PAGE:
Buzz Rickson is a dare-devil World War II bomber pilot with a death wish. Failing at everything not involving flying, Rickson lives for the most dangerous missions. His crew lives with this... See full summary »
Buzz Rickson is a dare-devil World War II bomber pilot with a death wish. Failing at everything not involving flying, Rickson lives for the most dangerous missions. His crew lives with this aspect of his personality only because they know he always brings them back alive. Written by
KC Hunt <firstname.lastname@example.org>
Mike Reilly drowned after parachuting from 2000 feet into the English Channel, near Newhaven, during the filming of a stunt for the film. He was 29 years old, had more than 300 jumps, was British parachute champion and the first Chairman of the newly formed British Parachute Association. See more »
The shot of the express train going under the bridge shows V2 class engine No. 60873 Coldstreamer (a reverse image as the smokebox door is shown hinged on the left), yet when the train pulls into the terminus, Steve McQueen is seen on the footplate of B1 class engine No. 61378. See more »
Aviation author Martin Caiden (his books were the basis for the film "Marooned" and the t.v show "The Six Million Dollar Man") published a book entitled "Everything But The Flak" that detailed the efforts to revive three Navy PB-1 Flying Forts and the ensuing flight adventure of moving them across the Atlantic to England for the making of "The War Lover" which is a "must read" for those interested in the making of this film. He accompanied the flight crews and although his larger-than-life account of their hijinks (rumbling with Soviets in the airport in Greenland, being locked up by Interpol in Portugal on suspicion of smuggling illicit warplanes - after all these three B-17s had active gun turrets) must be taken with a grain of salt, the guy sure could spin a great yarn! The book is probably WAY out of print but is well worth seeking out as it gives some idea of the difficulty of reactivating three WW II bombers years before the warbird revival got underway. Unfortunately, due to import/export duties in England in the early 1960s, Columbia Pictures scrapped two of the three Fortresses after filming was completed and only one has survived, used for promotion of the film before being passed onto other hands.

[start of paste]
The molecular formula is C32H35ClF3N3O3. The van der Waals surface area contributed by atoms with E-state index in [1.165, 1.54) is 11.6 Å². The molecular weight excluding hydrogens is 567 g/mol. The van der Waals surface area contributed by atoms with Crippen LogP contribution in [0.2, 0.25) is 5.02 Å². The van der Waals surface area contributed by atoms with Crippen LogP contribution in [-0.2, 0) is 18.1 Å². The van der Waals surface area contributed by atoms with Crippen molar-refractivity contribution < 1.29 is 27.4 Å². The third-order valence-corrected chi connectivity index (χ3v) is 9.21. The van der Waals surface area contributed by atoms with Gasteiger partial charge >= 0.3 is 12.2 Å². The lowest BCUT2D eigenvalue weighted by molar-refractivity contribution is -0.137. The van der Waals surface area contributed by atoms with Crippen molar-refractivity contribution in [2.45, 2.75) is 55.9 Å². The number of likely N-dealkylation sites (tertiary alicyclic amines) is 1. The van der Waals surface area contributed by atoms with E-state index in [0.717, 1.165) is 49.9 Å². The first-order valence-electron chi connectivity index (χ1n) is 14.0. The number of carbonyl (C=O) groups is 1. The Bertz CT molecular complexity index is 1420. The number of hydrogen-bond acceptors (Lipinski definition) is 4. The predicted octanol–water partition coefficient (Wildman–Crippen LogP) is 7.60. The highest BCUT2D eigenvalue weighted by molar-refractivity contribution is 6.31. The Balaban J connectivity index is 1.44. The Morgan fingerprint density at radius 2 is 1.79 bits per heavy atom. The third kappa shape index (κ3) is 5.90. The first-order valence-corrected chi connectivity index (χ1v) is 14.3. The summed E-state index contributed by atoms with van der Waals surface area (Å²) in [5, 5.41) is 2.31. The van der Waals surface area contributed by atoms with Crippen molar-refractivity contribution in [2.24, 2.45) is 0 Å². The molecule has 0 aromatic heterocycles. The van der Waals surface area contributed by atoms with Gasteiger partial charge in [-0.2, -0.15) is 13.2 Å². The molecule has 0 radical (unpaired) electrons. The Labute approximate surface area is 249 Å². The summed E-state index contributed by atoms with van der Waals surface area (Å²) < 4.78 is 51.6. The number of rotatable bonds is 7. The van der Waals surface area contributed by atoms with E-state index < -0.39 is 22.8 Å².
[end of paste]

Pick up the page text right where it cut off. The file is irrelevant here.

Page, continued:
The movie itself has lots of B-17 action of the planes taxiing around the airfield prior to mission take-off that is frequently edited out for television broadcast to save time for commercials or to fit into a specific airtime envelope. If it airs uncut, notice the patchy paint on the Fortress noses as three airframes portray a much larger squadron, with nose art changed several times.
Mark Sublette, Falls Church, Virginia
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